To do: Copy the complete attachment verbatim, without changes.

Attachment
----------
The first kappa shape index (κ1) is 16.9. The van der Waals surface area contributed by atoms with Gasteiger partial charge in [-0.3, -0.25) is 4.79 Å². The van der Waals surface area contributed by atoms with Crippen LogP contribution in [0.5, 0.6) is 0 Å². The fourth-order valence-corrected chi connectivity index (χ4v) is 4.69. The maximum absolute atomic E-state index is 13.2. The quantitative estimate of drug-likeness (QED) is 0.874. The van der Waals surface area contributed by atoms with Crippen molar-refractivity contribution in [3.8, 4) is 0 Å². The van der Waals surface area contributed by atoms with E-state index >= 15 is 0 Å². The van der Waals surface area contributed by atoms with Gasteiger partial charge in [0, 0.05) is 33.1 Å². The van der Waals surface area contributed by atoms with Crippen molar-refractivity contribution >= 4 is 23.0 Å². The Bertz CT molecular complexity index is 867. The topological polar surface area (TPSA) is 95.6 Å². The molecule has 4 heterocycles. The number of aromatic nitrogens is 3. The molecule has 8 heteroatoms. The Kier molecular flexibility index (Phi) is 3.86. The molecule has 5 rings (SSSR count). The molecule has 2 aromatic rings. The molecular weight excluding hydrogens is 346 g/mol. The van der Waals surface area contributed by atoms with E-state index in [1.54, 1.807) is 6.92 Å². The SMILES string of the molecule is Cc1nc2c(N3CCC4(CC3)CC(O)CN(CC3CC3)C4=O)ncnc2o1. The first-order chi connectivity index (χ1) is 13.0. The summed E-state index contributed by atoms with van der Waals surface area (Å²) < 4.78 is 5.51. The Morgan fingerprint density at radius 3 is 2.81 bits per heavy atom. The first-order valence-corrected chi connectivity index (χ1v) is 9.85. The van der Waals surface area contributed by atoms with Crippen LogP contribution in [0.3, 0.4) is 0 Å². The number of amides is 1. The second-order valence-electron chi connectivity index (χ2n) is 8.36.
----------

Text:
The first kappa shape index (κ1) is 16.9. The van der Waals surface area contributed by atoms with Gasteiger partial charge in [-0.3, -0.25) is 4.79 Å². The van der Waals surface area contributed by atoms with Crippen LogP contribution in [0.5, 0.6) is 0 Å². The fourth-order valence-corrected chi connectivity index (χ4v) is 4.69. The maximum absolute atomic E-state index is 13.2. The quantitative estimate of drug-likeness (QED) is 0.874. The van der Waals surface area contributed by atoms with Crippen molar-refractivity contribution in [3.8, 4) is 0 Å². The van der Waals surface area contributed by atoms with E-state index >= 15 is 0 Å². The van der Waals surface area contributed by atoms with Gasteiger partial charge in [0, 0.05) is 33.1 Å². The van der Waals surface area contributed by atoms with Crippen molar-refractivity contribution >= 4 is 23.0 Å². The Bertz CT molecular complexity index is 867. The topological polar surface area (TPSA) is 95.6 Å². The molecule has 4 heterocycles. The number of aromatic nitrogens is 3. The molecule has 8 heteroatoms. The Kier molecular flexibility index (Phi) is 3.86. The molecule has 5 rings (SSSR count). The molecule has 2 aromatic rings. The molecular weight excluding hydrogens is 346 g/mol. The van der Waals surface area contributed by atoms with E-state index in [1.54, 1.807) is 6.92 Å². The SMILES string of the molecule is Cc1nc2c(N3CCC4(CC3)CC(O)CN(CC3CC3)C4=O)ncnc2o1. The first-order chi connectivity index (χ1) is 13.0. The summed E-state index contributed by atoms with van der Waals surface area (Å²) < 4.78 is 5.51. The Morgan fingerprint density at radius 3 is 2.81 bits per heavy atom. The first-order valence-corrected chi connectivity index (χ1v) is 9.85. The van der Waals surface area contributed by atoms with Crippen LogP contribution in [0.3, 0.4) is 0 Å². The number of amides is 1. The second-order valence-electron chi connectivity index (χ2n) is 8.36.